• English
  • 日本語
  • France
  • Deutschland
  • Italy
  • España
  • Slovenia

Mistreated: How shady tax treaties are fuelling inequality and poverty

Guest content
23 February 2016

New research by ActionAid reveals how tax avoidance strategies used by some multinational corporations deprive the world’s most impoverished communities of vital revenues. Tax treaties play a facilitating role in many of these schemes - and it is time they came to an end.

Right now, stretching across the world is a web of tax agreements between governments. They may not seem like the frontline in the fight against inequality and poverty, but today ActionAid shows how crucial they are for ordinary people everywhere.

Our report, ‘Mistreated’, shows how tax treaties are reducing the tax that some of the world’s poorest countries can collect from  multinational companies.

Why does tax matter?

People around the world are fighting for adequate public schools, cities that are safe for women, and roads for getting goods to market – and they’re asking for us to join them.

Fighting for fair tax for public services in my home country of Zambia, I've seen how tax revenue is one of the most important, sustainable and predictable sources of public finance there is. It’s a crucial part of the journey towards a world free from poverty and can help teachers like Stella, below, to build a future for the next generation.

Why do tax treaties matter?

A tax treaty is an agreement between two countries, deciding which country can tax a foreign-owned company, among other things. Even though some treaties are decades old - signed by a different government many elections ago - they are still as powerful as they were when they were first agreed.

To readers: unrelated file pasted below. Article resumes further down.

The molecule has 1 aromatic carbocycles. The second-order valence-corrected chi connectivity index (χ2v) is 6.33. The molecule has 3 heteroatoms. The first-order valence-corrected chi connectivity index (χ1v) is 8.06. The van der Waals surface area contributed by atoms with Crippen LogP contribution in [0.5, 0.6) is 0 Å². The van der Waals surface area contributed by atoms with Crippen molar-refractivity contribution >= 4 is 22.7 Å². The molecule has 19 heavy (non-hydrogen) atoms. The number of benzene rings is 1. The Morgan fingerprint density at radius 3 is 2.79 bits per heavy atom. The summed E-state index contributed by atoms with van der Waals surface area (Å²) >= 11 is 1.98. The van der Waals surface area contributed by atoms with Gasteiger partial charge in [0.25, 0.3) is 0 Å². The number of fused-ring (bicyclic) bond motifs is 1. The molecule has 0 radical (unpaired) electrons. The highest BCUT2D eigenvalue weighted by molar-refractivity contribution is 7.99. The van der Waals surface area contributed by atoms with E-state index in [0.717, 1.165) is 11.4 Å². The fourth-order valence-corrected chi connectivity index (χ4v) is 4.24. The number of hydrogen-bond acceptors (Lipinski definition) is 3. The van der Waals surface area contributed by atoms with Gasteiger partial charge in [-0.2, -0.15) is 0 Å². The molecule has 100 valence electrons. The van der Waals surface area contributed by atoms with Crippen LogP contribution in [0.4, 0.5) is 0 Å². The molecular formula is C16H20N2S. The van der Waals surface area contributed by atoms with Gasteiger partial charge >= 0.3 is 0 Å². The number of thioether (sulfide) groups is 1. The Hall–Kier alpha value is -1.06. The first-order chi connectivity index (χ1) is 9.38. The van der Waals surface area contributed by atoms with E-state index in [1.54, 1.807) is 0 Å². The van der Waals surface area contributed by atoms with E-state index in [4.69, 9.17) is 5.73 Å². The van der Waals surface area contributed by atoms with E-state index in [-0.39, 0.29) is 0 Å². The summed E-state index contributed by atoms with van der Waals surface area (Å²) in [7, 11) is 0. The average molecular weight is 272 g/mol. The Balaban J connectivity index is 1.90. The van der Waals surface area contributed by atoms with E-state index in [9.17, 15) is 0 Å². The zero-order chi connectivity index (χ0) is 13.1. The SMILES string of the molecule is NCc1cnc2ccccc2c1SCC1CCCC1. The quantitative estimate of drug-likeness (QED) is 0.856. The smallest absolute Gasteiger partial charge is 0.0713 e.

There are three really troubling problems with tax treaties. Our research has cracked open the opaque tax treaties system and revealed three main problems.

First problem – the lost revenue problem

Around the world, developing countries are losing billions in revenue thanks to tax treaties. This is depriving them of money desperately needed to fund health, education and other essential services that fulfil the rights of women and girls.

Second problem – the inequality problem

Many tax treaties between lower and higher income countries are unfair and take away more tax rights from the lower income country, often ensuring that money flows untaxed from poor to rich countries. This can only worsen global inequality.

Some higher income countries are particularly restricting the power of lower income countries to tax global companies. The UK and Italy are tied as the countries that have entered into the highest number of very restrictive tax treaties with lower income African and Asian countries.

Third problem – the both governments don’t collect it problem

Multinational companies are mistreating this global web of tax treaties.

Some treaties result in multinational companies not paying certain types of tax at all in any country. This is reducing corporation tax collected globally.

Cracking open tax treaties for all to see

Tax treaties have so far received little public scrutiny – but ActionAid is changing this.

For the first time, governments, journalists, and citizens from lower income countries will be able to clearly see which modern treaties their country has signed that dramatically limit their ability to tax multinational companies, and compare it to neighbouring countries. You can see for yourself the very restrictive tax treaties that countries are signed up to by clicking on a country in the map below.

Some governments are already starting to change their tax treaties for the better. Governments should not sign tax treaties that dramatically take away poorer countries power to tax, and undermine the fight against poverty and inequality.

Together with people like Stella, we are calling on governments to ensure multinational companies pay their fair share of tax in lower income countries, and reconsider very restrictive treaties as a priority. Join the conversation using the hashtag #taxpaysfor.

Read more about the Tax Power Campaign

Original source: Action Aid